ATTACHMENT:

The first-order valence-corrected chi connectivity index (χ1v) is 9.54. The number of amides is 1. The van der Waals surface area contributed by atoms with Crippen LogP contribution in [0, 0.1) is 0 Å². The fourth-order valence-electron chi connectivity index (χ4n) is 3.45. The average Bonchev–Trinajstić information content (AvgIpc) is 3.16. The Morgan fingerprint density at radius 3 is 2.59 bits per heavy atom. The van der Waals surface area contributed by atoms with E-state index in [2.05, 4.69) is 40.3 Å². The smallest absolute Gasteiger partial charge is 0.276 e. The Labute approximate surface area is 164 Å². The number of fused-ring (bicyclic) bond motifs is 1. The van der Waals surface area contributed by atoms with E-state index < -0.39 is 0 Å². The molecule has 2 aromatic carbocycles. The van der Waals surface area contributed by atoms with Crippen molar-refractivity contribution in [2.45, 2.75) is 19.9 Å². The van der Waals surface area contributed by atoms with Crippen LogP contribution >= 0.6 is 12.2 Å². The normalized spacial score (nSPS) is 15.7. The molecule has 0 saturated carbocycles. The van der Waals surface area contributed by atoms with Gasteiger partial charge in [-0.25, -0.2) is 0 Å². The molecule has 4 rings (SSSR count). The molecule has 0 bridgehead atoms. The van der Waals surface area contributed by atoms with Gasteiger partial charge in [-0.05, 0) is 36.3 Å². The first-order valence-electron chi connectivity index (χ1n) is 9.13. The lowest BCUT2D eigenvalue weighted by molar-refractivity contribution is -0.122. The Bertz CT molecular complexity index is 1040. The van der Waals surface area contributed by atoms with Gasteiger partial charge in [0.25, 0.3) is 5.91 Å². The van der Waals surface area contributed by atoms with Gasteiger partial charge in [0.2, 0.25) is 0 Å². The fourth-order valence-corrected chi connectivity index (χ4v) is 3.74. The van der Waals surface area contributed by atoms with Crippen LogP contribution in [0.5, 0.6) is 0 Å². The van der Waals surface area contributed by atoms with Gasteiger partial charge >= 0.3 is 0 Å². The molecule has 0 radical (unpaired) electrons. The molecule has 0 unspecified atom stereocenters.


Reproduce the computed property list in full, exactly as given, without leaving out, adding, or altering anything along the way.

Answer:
The first-order valence-corrected chi connectivity index (χ1v) is 9.54. The number of amides is 1. The van der Waals surface area contributed by atoms with Crippen LogP contribution in [0, 0.1) is 0 Å². The fourth-order valence-electron chi connectivity index (χ4n) is 3.45. The average Bonchev–Trinajstić information content (AvgIpc) is 3.16. The Morgan fingerprint density at radius 3 is 2.59 bits per heavy atom. The van der Waals surface area contributed by atoms with E-state index in [2.05, 4.69) is 40.3 Å². The smallest absolute Gasteiger partial charge is 0.276 e. The Labute approximate surface area is 164 Å². The number of fused-ring (bicyclic) bond motifs is 1. The van der Waals surface area contributed by atoms with E-state index < -0.39 is 0 Å². The molecule has 2 aromatic carbocycles. The van der Waals surface area contributed by atoms with Crippen molar-refractivity contribution in [2.45, 2.75) is 19.9 Å². The van der Waals surface area contributed by atoms with Crippen LogP contribution >= 0.6 is 12.2 Å². The normalized spacial score (nSPS) is 15.7. The molecule has 0 saturated carbocycles. The van der Waals surface area contributed by atoms with Gasteiger partial charge in [-0.25, -0.2) is 0 Å². The molecule has 4 rings (SSSR count). The molecule has 0 bridgehead atoms. The van der Waals surface area contributed by atoms with Gasteiger partial charge in [-0.05, 0) is 36.3 Å². The first-order valence-electron chi connectivity index (χ1n) is 9.13. The lowest BCUT2D eigenvalue weighted by molar-refractivity contribution is -0.122. The Bertz CT molecular complexity index is 1040. The van der Waals surface area contributed by atoms with Gasteiger partial charge in [0.25, 0.3) is 5.91 Å². The van der Waals surface area contributed by atoms with Gasteiger partial charge in [0.2, 0.25) is 0 Å². The fourth-order valence-corrected chi connectivity index (χ4v) is 3.74. The van der Waals surface area contributed by atoms with Crippen LogP contribution in [0.5, 0.6) is 0 Å². The van der Waals surface area contributed by atoms with Gasteiger partial charge >= 0.3 is 0 Å². The molecule has 0 radical (unpaired) electrons. The molecule has 0 unspecified atom stereocenters.